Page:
A resident has said that the city’s cycling infrastructure is “inefficient, dangerous and counter-intuitive”.
James Walsh, 43, lives in the Round Hill area of Brighton and said that, while he is an experienced cyclist, the journeys he does while cycling around the city would not encourage others to jump on their bike to get around.
He said: “Where I live, I’m completely surrounded by a 1960s-style gyratory, it’s a one-way street on one side and I’ve got Ditchling Road coming down on another side, and then another three-lane highway on another.
“I’m an experienced cyclist, but that isn’t going to encourage others who want to cycle. My housemate would like to cycle but she’s too scared.”
He also said some of the city’s cycle lanes do little to break the idea that cyclists are “second-class citizens” on roads.
“From Round Hill down to the seafront, it is basically a motorway. There is a cycle lane that goes down that way, but it stops at every junction, so it reinforces this idea that you are a second-class citizen.
“As a result, most cyclists will go into the road, which then annoys drivers who ask why aren’t they using this infrastructure that we’ve spent our tax money on. The answer is it’s inefficient and quite dangerous.
“People are shocked by how piecemeal and counter-intuitive the cycling infrastructure is for a city with a Green-led council.”
James also said that there is a “massive dearth of cycle parking” in Brighton, particularly in the city centre.
He explained that most cyclists have to use railings or lampposts to park their bikes, which leaves them at risk of being stolen or becoming rusty over prolonged periods due to bad weather.
He also called for the council to roll out more cycle hangars for residents, which saw thousands of people request one in their local area.
“The demand is there for that – whenever they put in any kind of consultation, people want one. I would happily take one, I would happily take the one that that furious lady was complaining about and put it in my estate for me and my neighbours,” James said.
James, who moved to Brighton six months ago, said he had been shocked and surprised by how poor parking and infrastructure is for cyclists and that Brighton could lead the way for active travel if the political will was there.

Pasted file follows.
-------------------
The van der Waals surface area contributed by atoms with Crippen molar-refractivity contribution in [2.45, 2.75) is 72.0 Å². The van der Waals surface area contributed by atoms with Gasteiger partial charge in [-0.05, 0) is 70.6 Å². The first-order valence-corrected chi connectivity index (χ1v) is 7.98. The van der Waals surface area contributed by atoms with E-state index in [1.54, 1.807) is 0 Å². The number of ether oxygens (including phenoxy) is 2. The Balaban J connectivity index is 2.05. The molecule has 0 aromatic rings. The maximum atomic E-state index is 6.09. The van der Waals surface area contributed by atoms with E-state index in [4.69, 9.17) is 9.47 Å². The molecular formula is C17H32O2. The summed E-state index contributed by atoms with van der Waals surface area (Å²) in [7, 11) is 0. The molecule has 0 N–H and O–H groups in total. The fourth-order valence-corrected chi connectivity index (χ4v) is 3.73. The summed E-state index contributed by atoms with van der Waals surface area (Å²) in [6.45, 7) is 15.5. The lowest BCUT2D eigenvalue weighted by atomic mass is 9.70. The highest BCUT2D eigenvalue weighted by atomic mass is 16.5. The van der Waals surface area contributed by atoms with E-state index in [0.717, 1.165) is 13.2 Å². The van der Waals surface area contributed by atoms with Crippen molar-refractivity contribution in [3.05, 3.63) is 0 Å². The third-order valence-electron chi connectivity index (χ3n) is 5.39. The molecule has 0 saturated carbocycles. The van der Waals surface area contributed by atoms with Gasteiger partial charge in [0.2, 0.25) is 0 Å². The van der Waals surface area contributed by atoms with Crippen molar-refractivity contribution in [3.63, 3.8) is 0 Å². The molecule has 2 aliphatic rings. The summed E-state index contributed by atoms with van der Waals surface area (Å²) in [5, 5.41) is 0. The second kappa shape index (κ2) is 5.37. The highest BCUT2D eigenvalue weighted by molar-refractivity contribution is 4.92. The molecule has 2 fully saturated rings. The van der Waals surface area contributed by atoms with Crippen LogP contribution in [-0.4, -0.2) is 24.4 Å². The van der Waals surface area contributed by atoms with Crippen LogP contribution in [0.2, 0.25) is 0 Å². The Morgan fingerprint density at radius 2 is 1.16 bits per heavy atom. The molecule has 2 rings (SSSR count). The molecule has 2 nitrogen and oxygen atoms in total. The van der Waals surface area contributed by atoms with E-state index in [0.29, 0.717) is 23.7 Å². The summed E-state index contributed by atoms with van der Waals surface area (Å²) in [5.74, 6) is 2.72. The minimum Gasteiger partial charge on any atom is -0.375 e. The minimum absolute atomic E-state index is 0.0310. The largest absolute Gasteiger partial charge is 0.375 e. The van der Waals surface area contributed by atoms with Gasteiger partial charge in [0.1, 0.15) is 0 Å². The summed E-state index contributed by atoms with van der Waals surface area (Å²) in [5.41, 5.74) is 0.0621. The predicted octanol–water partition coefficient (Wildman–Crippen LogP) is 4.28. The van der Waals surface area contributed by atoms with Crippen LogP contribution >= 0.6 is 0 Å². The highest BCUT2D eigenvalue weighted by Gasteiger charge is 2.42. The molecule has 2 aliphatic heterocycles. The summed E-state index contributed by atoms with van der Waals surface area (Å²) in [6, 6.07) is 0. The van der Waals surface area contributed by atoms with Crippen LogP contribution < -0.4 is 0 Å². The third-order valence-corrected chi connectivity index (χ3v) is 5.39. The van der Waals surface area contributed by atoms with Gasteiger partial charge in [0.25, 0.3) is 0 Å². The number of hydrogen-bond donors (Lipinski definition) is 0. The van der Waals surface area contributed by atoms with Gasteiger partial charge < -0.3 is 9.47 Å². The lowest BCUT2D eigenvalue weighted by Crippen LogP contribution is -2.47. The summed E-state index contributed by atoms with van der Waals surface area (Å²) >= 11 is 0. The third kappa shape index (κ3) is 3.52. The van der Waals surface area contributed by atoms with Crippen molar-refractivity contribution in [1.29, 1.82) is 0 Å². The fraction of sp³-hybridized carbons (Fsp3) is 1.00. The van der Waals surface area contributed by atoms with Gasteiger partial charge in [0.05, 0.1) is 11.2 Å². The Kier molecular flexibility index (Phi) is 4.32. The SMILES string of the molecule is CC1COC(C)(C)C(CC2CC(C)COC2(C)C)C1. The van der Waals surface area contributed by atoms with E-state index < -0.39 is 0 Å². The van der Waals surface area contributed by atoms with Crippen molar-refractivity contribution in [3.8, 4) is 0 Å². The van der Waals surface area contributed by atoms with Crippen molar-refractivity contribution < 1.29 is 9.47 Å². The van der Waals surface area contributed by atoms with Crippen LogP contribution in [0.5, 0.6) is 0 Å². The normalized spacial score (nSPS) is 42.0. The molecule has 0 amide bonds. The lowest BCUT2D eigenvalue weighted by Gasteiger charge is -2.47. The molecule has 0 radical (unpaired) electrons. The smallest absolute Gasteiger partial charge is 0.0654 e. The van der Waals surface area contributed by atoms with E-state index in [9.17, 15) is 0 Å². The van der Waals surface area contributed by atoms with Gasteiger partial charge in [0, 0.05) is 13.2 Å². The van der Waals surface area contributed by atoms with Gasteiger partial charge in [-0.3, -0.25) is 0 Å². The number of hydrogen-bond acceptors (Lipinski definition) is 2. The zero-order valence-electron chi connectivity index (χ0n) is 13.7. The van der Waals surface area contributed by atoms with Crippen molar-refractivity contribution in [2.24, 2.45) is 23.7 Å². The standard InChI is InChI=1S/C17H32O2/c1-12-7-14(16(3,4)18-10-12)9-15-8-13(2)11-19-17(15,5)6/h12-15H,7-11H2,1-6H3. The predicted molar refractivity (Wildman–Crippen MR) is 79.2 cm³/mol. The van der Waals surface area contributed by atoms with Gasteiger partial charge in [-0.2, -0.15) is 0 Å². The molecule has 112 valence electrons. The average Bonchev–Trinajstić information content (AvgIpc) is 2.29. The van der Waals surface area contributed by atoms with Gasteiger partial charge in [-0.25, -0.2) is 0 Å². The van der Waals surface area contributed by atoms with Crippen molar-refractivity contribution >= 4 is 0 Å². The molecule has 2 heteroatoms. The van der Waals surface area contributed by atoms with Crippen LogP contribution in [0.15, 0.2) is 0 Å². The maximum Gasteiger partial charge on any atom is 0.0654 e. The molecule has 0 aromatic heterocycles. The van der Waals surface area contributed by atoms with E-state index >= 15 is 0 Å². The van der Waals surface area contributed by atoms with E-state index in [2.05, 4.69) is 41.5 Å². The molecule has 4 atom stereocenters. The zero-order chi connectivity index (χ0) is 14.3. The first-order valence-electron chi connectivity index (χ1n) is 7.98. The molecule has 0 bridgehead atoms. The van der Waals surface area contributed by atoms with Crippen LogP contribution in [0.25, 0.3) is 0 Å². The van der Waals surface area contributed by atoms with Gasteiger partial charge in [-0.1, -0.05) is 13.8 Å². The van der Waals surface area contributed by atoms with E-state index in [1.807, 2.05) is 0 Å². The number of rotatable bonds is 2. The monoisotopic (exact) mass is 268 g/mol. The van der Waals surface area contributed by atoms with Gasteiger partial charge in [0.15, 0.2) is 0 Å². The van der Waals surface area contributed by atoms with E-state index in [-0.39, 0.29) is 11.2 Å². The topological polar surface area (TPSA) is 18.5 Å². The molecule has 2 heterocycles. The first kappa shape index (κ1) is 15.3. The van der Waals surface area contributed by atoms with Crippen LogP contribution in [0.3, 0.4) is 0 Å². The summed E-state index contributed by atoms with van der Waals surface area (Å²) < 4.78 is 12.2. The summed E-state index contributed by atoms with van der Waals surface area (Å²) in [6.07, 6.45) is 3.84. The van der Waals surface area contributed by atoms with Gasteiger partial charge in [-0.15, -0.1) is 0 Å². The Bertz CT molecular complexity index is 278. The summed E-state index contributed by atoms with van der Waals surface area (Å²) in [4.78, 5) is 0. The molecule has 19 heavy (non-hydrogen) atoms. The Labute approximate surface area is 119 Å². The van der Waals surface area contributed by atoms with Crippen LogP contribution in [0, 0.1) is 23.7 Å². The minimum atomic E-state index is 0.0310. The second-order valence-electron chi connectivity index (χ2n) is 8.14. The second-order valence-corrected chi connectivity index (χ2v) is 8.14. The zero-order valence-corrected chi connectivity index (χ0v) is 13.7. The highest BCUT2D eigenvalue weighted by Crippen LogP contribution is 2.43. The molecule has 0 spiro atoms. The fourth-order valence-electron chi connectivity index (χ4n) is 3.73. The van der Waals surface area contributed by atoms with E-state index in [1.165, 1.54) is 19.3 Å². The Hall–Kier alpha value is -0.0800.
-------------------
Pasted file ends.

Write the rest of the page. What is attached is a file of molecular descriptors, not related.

He said: “This could easily be a world-leading city but instead it is cities like Leicester and Cambridge that are putting places like Brighton to shame.
“There is an air pollution emergency and if we are going to take that seriously we need to have better cycling.
A Brighton and Hove City Council spokesman said: “We are committed to making active travel an attractive option for short journeys, or as part of a longer journey.
“We are installing cycle hangars across the city to help residents park their bikes securely near their homes. Several of these are in the Round Hill area.
“This follows an incredibly successful survey carried out last year, with nearly 2,000 people requesting a hangar on their street.
“The aim is to install 150 of these around the city, offering safe storage for 900 bicycles.
“As part of our Valley Gardens improvement scheme in the city centre, we introduced 56 additional cycle parking stands, providing parking for 112 cycles in the area.
“We are installing a further 50 cycle parking stands to accommodate 100 more cycles.
“Councillors have recently approved an extension to the A259 cycle lane into Hove as well as along Marine Parade.
“We have also recently approved an ambitious local walking and cycling infrastructure plan to improve our walking and cycling network.
“The cycle lanes in our city are all designed according to national safety standards. We do not accept that this reinforces the idea that cyclists are second-class citizens.
“Information aimed specifically at encouraging more women and girls to start cycling is on our website.
“Please visit brighton-hove.gov.uk/parking-and-travel/cycling for further information about cycling on Brighton and Hove.”